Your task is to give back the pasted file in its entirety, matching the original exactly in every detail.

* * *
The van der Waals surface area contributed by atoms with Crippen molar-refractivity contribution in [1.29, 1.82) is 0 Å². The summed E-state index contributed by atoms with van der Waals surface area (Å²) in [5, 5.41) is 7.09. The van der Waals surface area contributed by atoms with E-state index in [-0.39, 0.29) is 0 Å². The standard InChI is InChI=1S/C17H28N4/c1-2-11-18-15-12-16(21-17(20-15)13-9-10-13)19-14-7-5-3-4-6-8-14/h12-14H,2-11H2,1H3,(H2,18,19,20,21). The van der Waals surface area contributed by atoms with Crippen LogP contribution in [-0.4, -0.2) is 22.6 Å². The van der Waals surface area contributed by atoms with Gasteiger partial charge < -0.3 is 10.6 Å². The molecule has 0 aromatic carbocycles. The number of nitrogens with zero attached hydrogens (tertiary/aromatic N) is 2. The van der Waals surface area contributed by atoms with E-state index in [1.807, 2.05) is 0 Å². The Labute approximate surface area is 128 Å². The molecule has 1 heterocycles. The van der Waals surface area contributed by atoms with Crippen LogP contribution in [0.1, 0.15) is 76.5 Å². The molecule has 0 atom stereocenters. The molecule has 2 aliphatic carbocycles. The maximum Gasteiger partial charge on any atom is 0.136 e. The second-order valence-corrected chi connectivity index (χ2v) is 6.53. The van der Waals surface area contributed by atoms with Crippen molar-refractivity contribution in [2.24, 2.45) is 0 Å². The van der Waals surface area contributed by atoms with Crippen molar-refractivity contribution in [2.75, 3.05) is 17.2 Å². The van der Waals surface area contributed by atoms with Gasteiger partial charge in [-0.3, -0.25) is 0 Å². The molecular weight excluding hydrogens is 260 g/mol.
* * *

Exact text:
The van der Waals surface area contributed by atoms with Crippen molar-refractivity contribution in [1.29, 1.82) is 0 Å². The summed E-state index contributed by atoms with van der Waals surface area (Å²) in [5, 5.41) is 7.09. The van der Waals surface area contributed by atoms with E-state index in [-0.39, 0.29) is 0 Å². The standard InChI is InChI=1S/C17H28N4/c1-2-11-18-15-12-16(21-17(20-15)13-9-10-13)19-14-7-5-3-4-6-8-14/h12-14H,2-11H2,1H3,(H2,18,19,20,21). The van der Waals surface area contributed by atoms with Crippen LogP contribution in [-0.4, -0.2) is 22.6 Å². The van der Waals surface area contributed by atoms with Gasteiger partial charge < -0.3 is 10.6 Å². The molecule has 0 aromatic carbocycles. The number of nitrogens with zero attached hydrogens (tertiary/aromatic N) is 2. The van der Waals surface area contributed by atoms with E-state index in [1.807, 2.05) is 0 Å². The Labute approximate surface area is 128 Å². The molecule has 1 heterocycles. The van der Waals surface area contributed by atoms with Crippen LogP contribution in [0.1, 0.15) is 76.5 Å². The molecule has 0 atom stereocenters. The molecule has 2 aliphatic carbocycles. The maximum Gasteiger partial charge on any atom is 0.136 e. The second-order valence-corrected chi connectivity index (χ2v) is 6.53. The van der Waals surface area contributed by atoms with Crippen molar-refractivity contribution in [2.24, 2.45) is 0 Å². The van der Waals surface area contributed by atoms with Crippen molar-refractivity contribution in [2.75, 3.05) is 17.2 Å². The van der Waals surface area contributed by atoms with Gasteiger partial charge in [-0.3, -0.25) is 0 Å². The molecular weight excluding hydrogens is 260 g/mol.